To attain an optimum plant population density of 50,000-60,000, about 16-18 kg of hybrid seeds or 18-20 kg Open Pollinated Variety seeds per hectare are needed. Space the furrows with 75 cm interval. Plant seeds about 3-5 cm deep when the soil moisture is just right for planting, then cover the seeds with soil. Thin seedlings to one plant per hill about 7 -10 days after emergence.

           Success in corn production depends on proper care and maintenance of the crop throughout its life cycle. (Refer to the Management Guide for the Various Growth Stages of the Corn Plant).


Cultivation

           Cultivation improves soil tilts and control weeds. Off-bar between furrows to aerate medium-textured or heavy soils 22-25 days after planting. Hilling-up 27-30 days after planting or just after side dressing the remaining recommended amount of nitrogen. If the field is weedy, use an inter-row cultivator (paragut) or employ line weeding.

Water Management

           Insufficient or excessive soil moisture is a limiting factor in corn production. Excess in the root zone within 36 hours injures the plants.

           Insufficient soil moisture during the reproductive stage decreases yield from 20-30 per cent. When there is no adequate moisture during tasseling stage, irrigate the cornfield by "flush irrigation" if available.

           Overhead or sprinkler irrigation may also be used in elevated or sandy loam soil. In flat rolling furrow irrigation is advisable.


Weed Management

           To optimize yield during the critical period- at 28-35 days after planting, weeds should be removed. After this period, weeds may no longer reduce crop yield significantly.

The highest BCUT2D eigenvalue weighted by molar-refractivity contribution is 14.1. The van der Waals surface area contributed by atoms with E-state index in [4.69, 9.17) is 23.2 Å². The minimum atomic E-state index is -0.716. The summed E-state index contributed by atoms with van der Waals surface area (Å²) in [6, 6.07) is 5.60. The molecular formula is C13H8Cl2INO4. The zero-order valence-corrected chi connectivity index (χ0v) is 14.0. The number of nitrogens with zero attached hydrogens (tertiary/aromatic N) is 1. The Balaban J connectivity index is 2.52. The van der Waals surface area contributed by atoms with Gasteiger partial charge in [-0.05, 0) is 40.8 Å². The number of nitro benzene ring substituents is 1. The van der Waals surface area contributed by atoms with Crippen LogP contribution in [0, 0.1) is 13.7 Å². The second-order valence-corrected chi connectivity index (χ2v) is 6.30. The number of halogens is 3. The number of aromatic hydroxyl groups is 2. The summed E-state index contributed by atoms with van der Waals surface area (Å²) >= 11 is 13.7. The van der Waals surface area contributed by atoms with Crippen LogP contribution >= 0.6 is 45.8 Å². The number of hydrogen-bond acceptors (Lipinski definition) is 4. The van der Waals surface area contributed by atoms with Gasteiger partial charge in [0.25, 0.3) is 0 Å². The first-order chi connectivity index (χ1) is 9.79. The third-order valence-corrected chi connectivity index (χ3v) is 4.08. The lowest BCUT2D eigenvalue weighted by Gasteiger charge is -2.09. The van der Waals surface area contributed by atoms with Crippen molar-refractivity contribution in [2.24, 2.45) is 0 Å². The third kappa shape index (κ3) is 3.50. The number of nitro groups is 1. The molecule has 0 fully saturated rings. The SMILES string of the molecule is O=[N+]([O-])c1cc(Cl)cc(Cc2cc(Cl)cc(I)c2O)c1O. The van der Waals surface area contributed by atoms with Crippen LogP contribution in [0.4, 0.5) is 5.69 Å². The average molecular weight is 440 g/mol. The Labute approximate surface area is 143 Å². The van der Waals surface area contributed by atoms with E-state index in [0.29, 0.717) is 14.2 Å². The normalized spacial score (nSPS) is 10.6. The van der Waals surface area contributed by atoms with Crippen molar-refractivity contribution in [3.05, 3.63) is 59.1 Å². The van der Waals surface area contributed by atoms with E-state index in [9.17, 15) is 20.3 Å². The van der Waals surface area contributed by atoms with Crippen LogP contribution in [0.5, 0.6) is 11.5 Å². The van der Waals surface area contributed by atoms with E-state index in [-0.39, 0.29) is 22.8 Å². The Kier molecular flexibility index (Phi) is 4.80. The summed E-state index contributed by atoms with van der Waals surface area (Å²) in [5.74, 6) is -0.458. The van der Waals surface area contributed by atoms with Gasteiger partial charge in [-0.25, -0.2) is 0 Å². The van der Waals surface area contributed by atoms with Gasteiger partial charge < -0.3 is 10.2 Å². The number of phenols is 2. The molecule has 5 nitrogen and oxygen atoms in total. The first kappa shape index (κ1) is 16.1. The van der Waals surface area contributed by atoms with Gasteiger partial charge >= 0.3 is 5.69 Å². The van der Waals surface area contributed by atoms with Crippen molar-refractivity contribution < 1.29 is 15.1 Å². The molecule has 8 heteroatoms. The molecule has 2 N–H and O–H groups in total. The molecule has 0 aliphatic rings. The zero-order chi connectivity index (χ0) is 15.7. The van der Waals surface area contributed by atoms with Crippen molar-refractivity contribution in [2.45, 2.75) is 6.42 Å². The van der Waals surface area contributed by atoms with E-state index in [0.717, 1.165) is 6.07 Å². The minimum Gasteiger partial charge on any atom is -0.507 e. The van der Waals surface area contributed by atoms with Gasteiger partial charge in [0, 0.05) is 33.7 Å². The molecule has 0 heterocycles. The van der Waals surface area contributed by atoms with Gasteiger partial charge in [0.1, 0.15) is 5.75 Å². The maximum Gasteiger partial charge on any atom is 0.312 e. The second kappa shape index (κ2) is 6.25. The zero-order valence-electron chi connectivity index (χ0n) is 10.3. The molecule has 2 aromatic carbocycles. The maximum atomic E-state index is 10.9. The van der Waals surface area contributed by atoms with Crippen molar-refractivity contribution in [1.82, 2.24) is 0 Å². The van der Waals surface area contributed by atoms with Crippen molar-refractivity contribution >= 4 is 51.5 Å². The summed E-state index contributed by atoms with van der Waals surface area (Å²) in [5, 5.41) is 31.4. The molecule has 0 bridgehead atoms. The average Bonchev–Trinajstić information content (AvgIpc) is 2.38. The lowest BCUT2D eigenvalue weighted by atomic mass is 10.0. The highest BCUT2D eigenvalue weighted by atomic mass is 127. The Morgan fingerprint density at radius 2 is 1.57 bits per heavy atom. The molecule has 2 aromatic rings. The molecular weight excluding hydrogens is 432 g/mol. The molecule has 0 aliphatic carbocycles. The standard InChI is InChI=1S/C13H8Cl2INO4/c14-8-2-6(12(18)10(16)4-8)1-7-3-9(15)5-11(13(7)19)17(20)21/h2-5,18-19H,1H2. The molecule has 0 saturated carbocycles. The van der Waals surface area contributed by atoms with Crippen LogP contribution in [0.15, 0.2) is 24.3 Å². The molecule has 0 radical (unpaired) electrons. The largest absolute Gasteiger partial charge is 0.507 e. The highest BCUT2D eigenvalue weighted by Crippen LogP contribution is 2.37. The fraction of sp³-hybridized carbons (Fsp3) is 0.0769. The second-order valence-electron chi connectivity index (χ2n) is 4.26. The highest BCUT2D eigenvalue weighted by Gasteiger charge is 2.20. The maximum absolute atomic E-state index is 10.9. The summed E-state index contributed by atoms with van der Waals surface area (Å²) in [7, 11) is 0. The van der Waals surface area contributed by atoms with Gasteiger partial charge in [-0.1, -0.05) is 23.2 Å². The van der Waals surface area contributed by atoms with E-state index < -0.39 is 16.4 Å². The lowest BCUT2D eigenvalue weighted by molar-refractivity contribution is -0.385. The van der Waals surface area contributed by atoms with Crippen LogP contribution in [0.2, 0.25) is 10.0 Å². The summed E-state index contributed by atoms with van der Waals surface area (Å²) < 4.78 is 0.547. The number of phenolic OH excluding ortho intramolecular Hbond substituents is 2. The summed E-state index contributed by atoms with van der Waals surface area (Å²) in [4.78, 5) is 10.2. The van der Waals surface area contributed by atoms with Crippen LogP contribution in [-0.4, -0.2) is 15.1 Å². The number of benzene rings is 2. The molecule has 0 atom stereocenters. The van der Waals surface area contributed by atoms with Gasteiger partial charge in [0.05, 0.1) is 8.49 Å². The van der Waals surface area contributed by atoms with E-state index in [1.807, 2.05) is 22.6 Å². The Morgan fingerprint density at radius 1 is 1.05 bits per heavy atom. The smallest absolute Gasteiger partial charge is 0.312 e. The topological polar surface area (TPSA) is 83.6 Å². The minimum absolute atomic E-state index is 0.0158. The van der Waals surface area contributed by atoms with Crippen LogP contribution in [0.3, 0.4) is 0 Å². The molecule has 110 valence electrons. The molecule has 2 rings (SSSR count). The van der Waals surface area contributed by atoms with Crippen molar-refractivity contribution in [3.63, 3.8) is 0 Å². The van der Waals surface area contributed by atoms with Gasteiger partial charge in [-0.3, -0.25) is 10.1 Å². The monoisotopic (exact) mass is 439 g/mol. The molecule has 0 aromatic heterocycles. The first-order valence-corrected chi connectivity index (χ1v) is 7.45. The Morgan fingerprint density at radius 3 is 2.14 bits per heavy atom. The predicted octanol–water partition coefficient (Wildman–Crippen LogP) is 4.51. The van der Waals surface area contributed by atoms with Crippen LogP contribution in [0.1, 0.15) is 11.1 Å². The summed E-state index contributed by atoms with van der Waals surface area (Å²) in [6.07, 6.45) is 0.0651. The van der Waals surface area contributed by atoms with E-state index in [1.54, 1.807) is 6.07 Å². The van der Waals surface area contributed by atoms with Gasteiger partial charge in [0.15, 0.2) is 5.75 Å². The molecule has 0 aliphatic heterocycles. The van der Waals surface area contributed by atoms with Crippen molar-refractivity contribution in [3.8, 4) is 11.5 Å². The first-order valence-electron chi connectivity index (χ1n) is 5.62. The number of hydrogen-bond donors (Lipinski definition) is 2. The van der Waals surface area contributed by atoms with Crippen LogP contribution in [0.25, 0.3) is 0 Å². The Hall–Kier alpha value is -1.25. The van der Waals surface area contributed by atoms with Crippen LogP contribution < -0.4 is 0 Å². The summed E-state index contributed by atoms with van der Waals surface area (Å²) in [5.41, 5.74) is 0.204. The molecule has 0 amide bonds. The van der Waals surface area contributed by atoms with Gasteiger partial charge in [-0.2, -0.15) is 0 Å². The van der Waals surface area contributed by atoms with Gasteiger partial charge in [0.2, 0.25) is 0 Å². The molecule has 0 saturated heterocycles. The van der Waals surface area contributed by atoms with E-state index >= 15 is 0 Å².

Weeds can be effectively controlled by a combination of two or more practices. It depends on weeds species present, availability and comparative cost of control to be employed.

           Some of the common weed controls are:


Physical Control

Thorough land preparation

           (Off-barring 17-22 days after planting can control weeds and loosen the soil. Hilling up to 25 to 30 days after planting also reduce weed population).

            Inter-row cultivation or Hand weeding (or line weeding is recommended if necessary) or a combination of any of these.



          Some parameters of a good seed:

High purity in terms of cultivars & species
High viability or high percentage of germination
High-vigor-vigorous under wide condition
Non-lodging



Land preparation 

           Prepare a well-pulverized field for uniform germination and good root development. Plow at a depth of 15-20 cm. when soil moisture is right. That is, when the soil particles 15 cm below the surface separate & only thin portion sticks to the finger but no ball is formed. Harrow twice with 2-3 passing to break the clods.

           If a disc plow is used, plow under corn stubbles at a depth of 18-20 cm. The use of disc plow enables a farmer to utilize corn stubbles as additional source of fertilizer. Clayey & weedy fields require two or more plowings and several harrowing.


Fertilizer Application

           The rate of fertilizer should be based on the results of soil nutrient analysis. Soil samples may be submitted at the Municipal Agriculturist Office in the area or at the regional soils laboratory. Negotiate with the agricultural technologist in the area to determine the general fertilizer recommendation.